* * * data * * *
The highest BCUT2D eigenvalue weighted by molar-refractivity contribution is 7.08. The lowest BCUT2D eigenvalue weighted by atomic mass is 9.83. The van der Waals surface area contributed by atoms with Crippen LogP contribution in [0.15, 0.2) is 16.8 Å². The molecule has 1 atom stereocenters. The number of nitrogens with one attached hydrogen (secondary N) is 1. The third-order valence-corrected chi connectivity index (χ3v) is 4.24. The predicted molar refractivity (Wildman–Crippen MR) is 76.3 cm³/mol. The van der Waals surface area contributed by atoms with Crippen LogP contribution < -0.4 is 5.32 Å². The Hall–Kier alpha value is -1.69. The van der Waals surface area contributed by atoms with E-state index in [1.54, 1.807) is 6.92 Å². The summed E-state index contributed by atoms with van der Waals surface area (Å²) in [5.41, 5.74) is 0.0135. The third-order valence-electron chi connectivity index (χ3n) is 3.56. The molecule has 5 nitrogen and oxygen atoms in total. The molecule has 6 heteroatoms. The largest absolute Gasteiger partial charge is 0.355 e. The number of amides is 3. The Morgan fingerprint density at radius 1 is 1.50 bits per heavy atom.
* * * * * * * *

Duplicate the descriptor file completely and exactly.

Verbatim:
The highest BCUT2D eigenvalue weighted by molar-refractivity contribution is 7.08. The lowest BCUT2D eigenvalue weighted by atomic mass is 9.83. The van der Waals surface area contributed by atoms with Crippen LogP contribution in [0.15, 0.2) is 16.8 Å². The molecule has 1 atom stereocenters. The number of nitrogens with one attached hydrogen (secondary N) is 1. The third-order valence-corrected chi connectivity index (χ3v) is 4.24. The predicted molar refractivity (Wildman–Crippen MR) is 76.3 cm³/mol. The van der Waals surface area contributed by atoms with Crippen LogP contribution < -0.4 is 5.32 Å². The Hall–Kier alpha value is -1.69. The van der Waals surface area contributed by atoms with E-state index in [1.54, 1.807) is 6.92 Å². The summed E-state index contributed by atoms with van der Waals surface area (Å²) in [5.41, 5.74) is 0.0135. The third-order valence-electron chi connectivity index (χ3n) is 3.56. The molecule has 5 nitrogen and oxygen atoms in total. The molecule has 6 heteroatoms. The largest absolute Gasteiger partial charge is 0.355 e. The number of amides is 3. The Morgan fingerprint density at radius 1 is 1.50 bits per heavy atom.